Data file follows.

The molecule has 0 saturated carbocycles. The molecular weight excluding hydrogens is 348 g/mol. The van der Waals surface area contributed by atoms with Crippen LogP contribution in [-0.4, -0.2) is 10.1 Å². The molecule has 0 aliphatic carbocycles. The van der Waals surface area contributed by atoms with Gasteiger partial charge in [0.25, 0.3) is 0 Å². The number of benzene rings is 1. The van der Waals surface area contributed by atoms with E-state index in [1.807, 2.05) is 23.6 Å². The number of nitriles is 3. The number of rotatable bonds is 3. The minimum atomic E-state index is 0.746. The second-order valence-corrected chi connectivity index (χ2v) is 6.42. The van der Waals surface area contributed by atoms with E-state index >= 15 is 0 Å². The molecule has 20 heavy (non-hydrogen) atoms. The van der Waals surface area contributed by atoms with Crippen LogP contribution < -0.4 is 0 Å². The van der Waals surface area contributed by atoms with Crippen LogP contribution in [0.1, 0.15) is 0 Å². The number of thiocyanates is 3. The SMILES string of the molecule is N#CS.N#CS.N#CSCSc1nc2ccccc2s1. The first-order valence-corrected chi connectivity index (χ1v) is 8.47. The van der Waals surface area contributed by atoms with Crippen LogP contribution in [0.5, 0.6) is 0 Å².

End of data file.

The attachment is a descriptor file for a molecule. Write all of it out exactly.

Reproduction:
The molecule has 0 saturated carbocycles. The molecular weight excluding hydrogens is 348 g/mol. The van der Waals surface area contributed by atoms with Crippen LogP contribution in [-0.4, -0.2) is 10.1 Å². The molecule has 0 aliphatic carbocycles. The van der Waals surface area contributed by atoms with Gasteiger partial charge in [0.25, 0.3) is 0 Å². The number of benzene rings is 1. The van der Waals surface area contributed by atoms with E-state index in [1.807, 2.05) is 23.6 Å². The number of nitriles is 3. The number of rotatable bonds is 3. The minimum atomic E-state index is 0.746. The second-order valence-corrected chi connectivity index (χ2v) is 6.42. The van der Waals surface area contributed by atoms with E-state index >= 15 is 0 Å². The molecule has 20 heavy (non-hydrogen) atoms. The van der Waals surface area contributed by atoms with Crippen LogP contribution < -0.4 is 0 Å². The van der Waals surface area contributed by atoms with Crippen LogP contribution in [0.1, 0.15) is 0 Å². The number of thiocyanates is 3. The SMILES string of the molecule is N#CS.N#CS.N#CSCSc1nc2ccccc2s1. The first-order valence-corrected chi connectivity index (χ1v) is 8.47. The van der Waals surface area contributed by atoms with Crippen LogP contribution in [0.5, 0.6) is 0 Å².